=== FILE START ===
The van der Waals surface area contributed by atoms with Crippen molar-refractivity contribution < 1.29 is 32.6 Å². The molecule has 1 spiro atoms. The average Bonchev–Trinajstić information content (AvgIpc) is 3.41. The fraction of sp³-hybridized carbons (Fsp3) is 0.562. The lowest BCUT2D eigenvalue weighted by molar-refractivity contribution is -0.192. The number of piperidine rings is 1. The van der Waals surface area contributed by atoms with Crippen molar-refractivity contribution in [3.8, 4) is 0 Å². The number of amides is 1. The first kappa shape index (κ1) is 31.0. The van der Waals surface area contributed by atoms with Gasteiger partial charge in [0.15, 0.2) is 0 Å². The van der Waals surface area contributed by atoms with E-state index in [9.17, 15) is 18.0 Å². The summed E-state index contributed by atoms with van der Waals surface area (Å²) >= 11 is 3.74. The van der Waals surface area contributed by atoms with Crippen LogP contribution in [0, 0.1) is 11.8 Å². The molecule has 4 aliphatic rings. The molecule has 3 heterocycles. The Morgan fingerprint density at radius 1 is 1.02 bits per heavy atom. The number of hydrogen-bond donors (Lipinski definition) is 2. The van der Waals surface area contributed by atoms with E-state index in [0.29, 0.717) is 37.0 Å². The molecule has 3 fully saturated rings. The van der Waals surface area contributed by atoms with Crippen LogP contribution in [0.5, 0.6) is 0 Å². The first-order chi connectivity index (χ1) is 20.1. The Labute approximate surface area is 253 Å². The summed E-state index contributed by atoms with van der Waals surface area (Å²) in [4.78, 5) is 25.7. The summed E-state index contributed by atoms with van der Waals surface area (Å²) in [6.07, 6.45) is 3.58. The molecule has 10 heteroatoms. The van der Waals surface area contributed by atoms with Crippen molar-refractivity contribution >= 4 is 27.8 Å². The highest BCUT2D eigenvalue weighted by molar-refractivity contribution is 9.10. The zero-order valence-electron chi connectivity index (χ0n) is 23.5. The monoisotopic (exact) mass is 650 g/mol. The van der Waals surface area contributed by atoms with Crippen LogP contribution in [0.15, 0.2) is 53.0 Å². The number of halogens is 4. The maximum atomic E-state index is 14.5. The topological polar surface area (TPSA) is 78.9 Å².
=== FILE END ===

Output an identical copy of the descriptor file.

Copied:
The van der Waals surface area contributed by atoms with Crippen molar-refractivity contribution < 1.29 is 32.6 Å². The molecule has 1 spiro atoms. The average Bonchev–Trinajstić information content (AvgIpc) is 3.41. The fraction of sp³-hybridized carbons (Fsp3) is 0.562. The lowest BCUT2D eigenvalue weighted by molar-refractivity contribution is -0.192. The number of piperidine rings is 1. The van der Waals surface area contributed by atoms with Crippen molar-refractivity contribution in [3.8, 4) is 0 Å². The number of amides is 1. The first kappa shape index (κ1) is 31.0. The van der Waals surface area contributed by atoms with Gasteiger partial charge in [0.15, 0.2) is 0 Å². The van der Waals surface area contributed by atoms with E-state index in [9.17, 15) is 18.0 Å². The summed E-state index contributed by atoms with van der Waals surface area (Å²) >= 11 is 3.74. The van der Waals surface area contributed by atoms with Crippen LogP contribution in [0, 0.1) is 11.8 Å². The molecule has 4 aliphatic rings. The molecule has 3 heterocycles. The Morgan fingerprint density at radius 1 is 1.02 bits per heavy atom. The number of hydrogen-bond donors (Lipinski definition) is 2. The van der Waals surface area contributed by atoms with E-state index in [0.29, 0.717) is 37.0 Å². The molecule has 3 fully saturated rings. The van der Waals surface area contributed by atoms with Crippen LogP contribution in [0.5, 0.6) is 0 Å². The first-order chi connectivity index (χ1) is 20.1. The Labute approximate surface area is 253 Å². The summed E-state index contributed by atoms with van der Waals surface area (Å²) in [4.78, 5) is 25.7. The summed E-state index contributed by atoms with van der Waals surface area (Å²) in [6.07, 6.45) is 3.58. The molecule has 10 heteroatoms. The van der Waals surface area contributed by atoms with Crippen molar-refractivity contribution >= 4 is 27.8 Å². The highest BCUT2D eigenvalue weighted by molar-refractivity contribution is 9.10. The zero-order valence-electron chi connectivity index (χ0n) is 23.5. The monoisotopic (exact) mass is 650 g/mol. The van der Waals surface area contributed by atoms with Crippen LogP contribution in [0.15, 0.2) is 53.0 Å². The number of halogens is 4. The maximum atomic E-state index is 14.5. The topological polar surface area (TPSA) is 78.9 Å².